UAW workers strike at Volvo Trucks North America plant – Equipment

The second strike in two months comes as Volvo begins production of its VNR Electric.

Photo: Volvo Trucks North America

Members of the United Auto Workers are on strike again at Volvo Trucks North America’s truck assembly plant in New River Valley in Dublin, Virginia, after workers reject a tentative deal for the second time.

VTNA employees represented by the United Auto Workers rejected a new six-year labor agreement on June 6. A strike was scheduled to begin at noon on June 7. The NRV plant employs more than 3,300 people, of which approximately 2,900 are members of the UAW.

It is the second strike this year as the two sides struggle to reconcile.

The previous five-year contract expired in mid-March and production ceased on April 17 after a 30-day no-deal extension expired. It was the first such strike for Volvo since 2008.

An agreement in principle was reached on April 30 and production resumed on May 3, but this agreement was firmly rejected by the base on May 16.

The two sides quickly reached a second agreement in principle on May 20, this time a six-year deal. It included changes such as an increase in the lump sum for retirees, reduction of salary progression from eight years to a six-year program, a new attendance policy allowing workers to leave earlier with authorization, bonuses for lower insurance and lower costs. maximum on health insurance, a requirement that employees be notified if they will be required to work daily overtime no later than mid-shift, and other changes.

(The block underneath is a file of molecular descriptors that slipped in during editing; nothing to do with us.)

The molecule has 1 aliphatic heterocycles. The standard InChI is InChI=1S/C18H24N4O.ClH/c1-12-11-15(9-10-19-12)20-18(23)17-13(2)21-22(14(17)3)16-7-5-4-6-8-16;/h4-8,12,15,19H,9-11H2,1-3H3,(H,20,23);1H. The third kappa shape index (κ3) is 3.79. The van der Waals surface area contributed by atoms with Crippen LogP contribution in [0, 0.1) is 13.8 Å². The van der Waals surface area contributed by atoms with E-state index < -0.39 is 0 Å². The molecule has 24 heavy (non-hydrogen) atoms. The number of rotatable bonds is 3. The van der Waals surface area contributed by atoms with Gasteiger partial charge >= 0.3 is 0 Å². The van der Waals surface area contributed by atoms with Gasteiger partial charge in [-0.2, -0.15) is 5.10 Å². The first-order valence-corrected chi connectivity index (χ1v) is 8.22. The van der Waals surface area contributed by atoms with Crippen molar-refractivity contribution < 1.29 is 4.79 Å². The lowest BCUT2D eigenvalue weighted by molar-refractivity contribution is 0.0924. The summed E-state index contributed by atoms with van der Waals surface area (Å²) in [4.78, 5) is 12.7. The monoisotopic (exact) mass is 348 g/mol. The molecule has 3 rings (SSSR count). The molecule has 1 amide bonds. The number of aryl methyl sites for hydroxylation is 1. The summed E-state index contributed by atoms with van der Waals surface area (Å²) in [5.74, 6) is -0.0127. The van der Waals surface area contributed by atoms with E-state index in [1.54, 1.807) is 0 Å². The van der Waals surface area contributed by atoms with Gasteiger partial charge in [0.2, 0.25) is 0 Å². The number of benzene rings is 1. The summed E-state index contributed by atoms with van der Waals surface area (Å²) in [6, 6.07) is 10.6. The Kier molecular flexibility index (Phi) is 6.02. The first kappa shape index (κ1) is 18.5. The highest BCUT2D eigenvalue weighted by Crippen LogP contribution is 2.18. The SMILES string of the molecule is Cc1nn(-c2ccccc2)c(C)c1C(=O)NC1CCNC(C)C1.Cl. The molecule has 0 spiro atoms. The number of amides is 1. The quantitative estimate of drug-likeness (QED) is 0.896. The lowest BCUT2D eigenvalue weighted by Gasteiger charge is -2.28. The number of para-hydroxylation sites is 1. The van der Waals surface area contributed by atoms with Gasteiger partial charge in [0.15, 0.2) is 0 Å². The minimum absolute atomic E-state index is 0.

However, members overwhelmingly rejected the new tentative agreement, with 90% voting no, and even more voting against the wording of wages than against the terms of the first agreement. On social media, many workers complained that it was not substantially better than the first version.

In his Monday, June 7 letter to VTNA advising workers to go on strike at noon, Ray Curry of the UAW’s Heavy Truck Department said, “There are many issues that remain in dispute, including wage increases, job security, wage growth, skilled trades, shifts. bonus, vacation hours, working hours, health and safety, seniority, pension, 401 (k), health care and prescription drug coverage and overtime.

The letter indicates that the union is available to resume negotiations from Wednesday, June 9.

“It’s hard to understand this action,” NRV vice president and general manager Franky Marchand said in a statement. “The UAW’s international, regional and local leaders have endorsed the tentative agreement, which has brought significant economic improvements to all workers represented by the UAW and a very competitive set of benefits for our industry and region. . We remain committed to the collective bargaining process and are confident that we will ultimately reach a mutually beneficial agreement. “

The strike comes at a time when heavy truck manufacturers are already struggling to keep pace with high demand and a global shortage of microchips. It also comes as Volvo ramps up production of its new heavy-duty electric truck.

Leon E. Hill

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